I inch my way down the narrow crevice, crouching to avoid the jagged edges of the limestone ceiling that hangs low over my head. In the inky darkness I have descended into, I peer around trying to discern some detail on the walls around me. I turn my head gingerly, and my head-torch lights up a spray of shimmering gold on powder white columns. I catch my breath as the ceiling gleams above me.
We are in one of Meghalaya’s smaller limestone caves, part of the subterranean world that lies underneath the region’s legendary green valleys and azure rivers. I am with wildlife photographer Dhritiman Mukherjee and a team of filmmakers on an exploration of the cave systems of Meghalaya, and the life they hold. While the caves occurring across the Garo, Khasi and Jaintia hills are typically limestone caves, Meghalaya also has sandstone caves like the spectacular, 24.5 kilometre Krem Puri, currently the world’s longest known sandstone cave. Our expedition, primarily in the East Jaintia Hills, involves exploring caves like Krem Chympe, Krem Umladaw and other unnamed, previously unexplored caves in the region. This cave is the first in a series we are exploring, a lesser-known, unnamed cave near Lumsnang in the East Jaintia Hills. Less than an hour ago, we trekked down a narrow, slippery path through dense bamboo thickets to reach a rocky overhang of limestone with a narrow opening at the bottom. Barely larger than a slit, I would have to curl myself up into a ball to enter, almost like a porcupine. In fact, it was a porcupine that had first led our local guide to this outcrop leading to the discovery of this particular krem, or cave in Khasi.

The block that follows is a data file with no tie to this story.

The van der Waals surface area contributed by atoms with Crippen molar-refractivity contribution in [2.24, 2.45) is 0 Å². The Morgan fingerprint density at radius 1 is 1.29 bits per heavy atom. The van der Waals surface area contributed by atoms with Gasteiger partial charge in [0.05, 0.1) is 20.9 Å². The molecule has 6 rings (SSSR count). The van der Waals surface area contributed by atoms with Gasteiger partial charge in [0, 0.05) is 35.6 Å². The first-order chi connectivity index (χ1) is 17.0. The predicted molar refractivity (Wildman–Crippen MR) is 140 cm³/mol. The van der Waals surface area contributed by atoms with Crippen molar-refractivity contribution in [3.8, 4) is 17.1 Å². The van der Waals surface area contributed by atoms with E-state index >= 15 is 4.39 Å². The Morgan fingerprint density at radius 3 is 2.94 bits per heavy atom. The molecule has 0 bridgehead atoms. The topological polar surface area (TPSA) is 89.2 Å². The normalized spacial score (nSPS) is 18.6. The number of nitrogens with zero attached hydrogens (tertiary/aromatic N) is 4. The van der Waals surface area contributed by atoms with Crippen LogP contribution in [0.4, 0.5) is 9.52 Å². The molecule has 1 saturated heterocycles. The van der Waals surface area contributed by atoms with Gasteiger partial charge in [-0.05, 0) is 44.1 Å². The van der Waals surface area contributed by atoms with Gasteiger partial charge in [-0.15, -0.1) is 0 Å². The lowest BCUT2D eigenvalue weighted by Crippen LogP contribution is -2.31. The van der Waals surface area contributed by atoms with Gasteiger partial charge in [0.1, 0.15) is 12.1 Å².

After a deep breath and contortion tricks that my gymnastics teacher from school would have been proud of, I crawl through the narrow entrance. Inside, it is another world.
The wealth of caves found in Meghalaya is unlike any other known karst (or limestone-dominated landscape) in India. What makes Meghalaya special is a combination of factors — a hilly plateau with elevations of over 1000m, a landscape rich in limestone, and an abundance of rainfall during the monsoon, among the highest recorded in the world. Fragile and mysterious, these subterranean habitats are formed by an extremely slow process of erosion by water — the wearing away of limestone or calcium carbonate bedrock over millions of years. Known as solution caves, these caverns typically form in sheets of solid limestone found below the surface like the caves that we explored near Lumsnang. In some cases, solution caves are also formed in other sedimentary rock strata that are soluble.
The process of cave formation is fascinating. When rainwater mixes with atmospheric carbon dioxide and other gases in the soil, it forms a weak acidic solution. Either in the form of underground rivers or as groundwater, this mildly acidic water dissolves calcite, the predominant mineral that occurs in limestone, to gradually carve out large cavities and often, complex cave systems.